Can LGTBQ + School = Safe?

Beyondmedia Education partnered with youth media producers and the Coalition for Education on Sexual Orientation (CESO) and Gay, Lesbian, Straight Education Network (GLSEN) to create a multi-media toolkit on issues facing Lesbian, Gay, Bisexual, Transgender and Queer / Questioning (LGBTQ) youth in Illinois public schools. Can LGBTQ+ Schools=Safe? focuses on sexuality-based discrimination and anti-gay violence of LGBTQ youth in Illinois schools, and shows how to start a Gay-Straight Alliance or Gender-Sexuality Alliance (GSA). See for more information.

00:00Copy video clip URL Opening in a school cafeteria with students at a table. The camera pans to an installation arranged by the students where all tables except for the table they sit at have chairs on top of them. The students explain that their table is where outcasts and LGBTQ+ students sit, while the tables with chairs on them represent where straight students or non-outcasts sit. 

00:33Copy video clip URL Colorful animated collage opening with music and title: “Can LGBTQ + School = Safe?” Transition into split screens showing clips of school campuses. 

00:57Copy video clip URL Sullivan High School GSA members talk briefly about joining GSA. 

01:15Copy video clip URL A student talks about their experience of being harassed by other students in a school club for being LGBTQ+. While they speak about this experience, multiple onscreen text boxes appear, one reading “The average LGBTQ high school student hears slurs twenty-five times a day or once every fourteen minutes”. Followed by a compilation of students recalling homophobic slurs they’ve been called at school. 

02:20Copy video clip URL Close up footage of school lockers with onscreen text reading “Eighty-two percent of students report that faculty or staff rarely intervene when they hear homophobic remarks”

02:27Copy video clip URL A student stands in front of a classroom door recounting the moment her sexuality was outed in school. An onscreen text bubble appears reading “Sixty-four percent of queer youth feel unsafe in their schools because of their sexual orientation.” 

02:54Copy video clip URL Maine East High School student sits outside sharing their experiences with harassment, threats, and physical violence. Onscreen text appears reading “LGBTQ youth are almost twice as likely as their non-gay peers to be threatened with or injured by a weapon at school” and “Thirty-nine percent of queer youth are physically harassed at school because of their sexual orientation.”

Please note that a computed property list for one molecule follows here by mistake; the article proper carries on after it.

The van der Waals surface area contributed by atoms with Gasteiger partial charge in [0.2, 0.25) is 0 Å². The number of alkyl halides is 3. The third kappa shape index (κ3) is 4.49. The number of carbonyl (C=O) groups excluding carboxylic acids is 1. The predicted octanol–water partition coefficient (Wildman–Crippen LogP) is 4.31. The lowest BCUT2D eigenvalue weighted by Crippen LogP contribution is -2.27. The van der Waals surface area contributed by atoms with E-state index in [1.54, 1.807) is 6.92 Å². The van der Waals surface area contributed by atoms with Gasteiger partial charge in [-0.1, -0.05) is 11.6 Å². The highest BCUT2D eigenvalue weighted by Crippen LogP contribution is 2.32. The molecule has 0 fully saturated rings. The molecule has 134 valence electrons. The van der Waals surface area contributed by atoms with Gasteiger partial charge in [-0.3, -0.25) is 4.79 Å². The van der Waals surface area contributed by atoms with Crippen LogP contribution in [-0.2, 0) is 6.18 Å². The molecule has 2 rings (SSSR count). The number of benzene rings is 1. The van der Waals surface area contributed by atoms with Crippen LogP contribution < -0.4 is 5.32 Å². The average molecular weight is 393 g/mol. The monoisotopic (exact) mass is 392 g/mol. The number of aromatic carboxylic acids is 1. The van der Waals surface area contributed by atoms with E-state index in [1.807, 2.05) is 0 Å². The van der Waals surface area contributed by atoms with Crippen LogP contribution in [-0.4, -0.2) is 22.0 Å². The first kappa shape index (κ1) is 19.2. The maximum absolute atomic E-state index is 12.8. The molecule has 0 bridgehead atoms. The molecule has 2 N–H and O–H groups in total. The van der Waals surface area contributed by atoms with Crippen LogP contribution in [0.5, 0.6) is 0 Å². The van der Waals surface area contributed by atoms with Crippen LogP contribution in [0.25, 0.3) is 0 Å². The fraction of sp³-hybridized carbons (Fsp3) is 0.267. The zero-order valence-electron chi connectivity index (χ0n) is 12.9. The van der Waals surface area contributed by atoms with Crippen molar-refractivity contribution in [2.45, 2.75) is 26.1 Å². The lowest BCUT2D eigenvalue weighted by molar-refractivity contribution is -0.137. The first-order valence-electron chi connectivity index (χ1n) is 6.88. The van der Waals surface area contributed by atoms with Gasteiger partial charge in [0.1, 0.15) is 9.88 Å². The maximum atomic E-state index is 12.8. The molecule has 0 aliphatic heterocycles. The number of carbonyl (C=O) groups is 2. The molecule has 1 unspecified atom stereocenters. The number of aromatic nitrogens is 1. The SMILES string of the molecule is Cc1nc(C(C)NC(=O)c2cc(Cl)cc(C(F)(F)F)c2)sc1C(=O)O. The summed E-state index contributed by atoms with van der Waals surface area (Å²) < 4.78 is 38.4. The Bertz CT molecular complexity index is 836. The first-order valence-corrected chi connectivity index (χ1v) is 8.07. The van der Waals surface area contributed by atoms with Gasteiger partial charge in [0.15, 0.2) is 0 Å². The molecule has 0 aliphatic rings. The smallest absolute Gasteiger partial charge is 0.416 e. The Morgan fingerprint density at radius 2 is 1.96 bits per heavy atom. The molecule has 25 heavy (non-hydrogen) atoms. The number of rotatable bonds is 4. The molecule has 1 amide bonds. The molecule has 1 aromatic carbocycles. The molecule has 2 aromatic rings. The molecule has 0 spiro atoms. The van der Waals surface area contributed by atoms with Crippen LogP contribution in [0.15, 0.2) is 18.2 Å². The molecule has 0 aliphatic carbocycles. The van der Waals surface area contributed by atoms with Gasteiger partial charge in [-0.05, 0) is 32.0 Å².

03:19Copy video clip URL Musical transition of students walking through school halls. Camera zooms to a plaque that reads “Principal” followed by a GSA student interviewing Sullivan High School principle on non-discrimination policies in relation to student safety. 

04:20Copy video clip URL Maine East High School student recounts reaching out to a social worker for help after being bullied in school followed by social worker Aren Drehobl Glsen discussing the lack of help from faculty in cases of harassment. Onscreen text reads “Thirty-three percent of LGBTQ students drop out of high school to escape violence, harassment, and isolation.”

05:26Copy video clip URL Jones College Prep principal Dr. Donald Fraynd discusses dealing with minimizing conflict and creating safety for kids in school. Clips of students talking about teachers and administrators not standing up against homophobic harassment. 

07:37Copy video clip URL Musical transition of students walking through halls. Sullivan High School GSA student shows posters with the words “No Hate Zone” located throughout the school. 

08:15Copy video clip URL An LGBTQ+ teacher discusses feeling fear within the education system about the possible repercussions of being out as a queer educator. Cut to Dr. Donald Fraynd discussing the positive impact that being a LGBTQ+ teacher that is out can have. 

09:45Copy video clip URL Maine East High School student recalls bouts with self-harm and depression. Onscreen text reads “Queer youth are more than four times as likely to report attempting suicide that their straight peers.” 

10:06Copy video clip URL GSA members speaks about the importance of having a GSA club where they can be in community with others.

10:41Copy video clip URL Colorful animation with the text “Start a GSA” appears. Followed by Maine East High student sharing their experience of joining LGBTQ+ events and finding community. An onscreen text reads “over 3,000 GSAs now exist nationwide with chapters in every state, and the number is growing every day.”

11:40Copy video clip URL Jones College Prep teacher Jim Dubois and other students talk about how to start a GSA step by step. 

14:05Copy video clip URL Footage of workshop with Aren Drehobl Glsen and students collaborating to form a GSA. Students talk about activism and creativity in GSA and diversity and representation within the queer community. 

18:08Copy video clip URL Cut to Kay Barret reciting a poem outside about rejecting the labels placed on them by others. 

18:32Copy video clip URL Musical transition with footage of dancers with the words “plan a dance!”. Followed by a montage of clips showing an open mic night, guest speakers, movie nights, and a protest. 

19:27Copy video clip URL Camera pan to Jones College Prep sign. Jones students sign people up for their event, “The Day of Silence, Night of Noise” about queer history and present day achievements. Interviews with various students about the event. Montage of students and staff wearing ribbons in support of the event.

22:00Copy video clip URL Footage of student protest with close ups of signage in support of LGBTQ+ communities. Students chant “It’s time to make a change!”

22:22Copy video clip URL Credits 

















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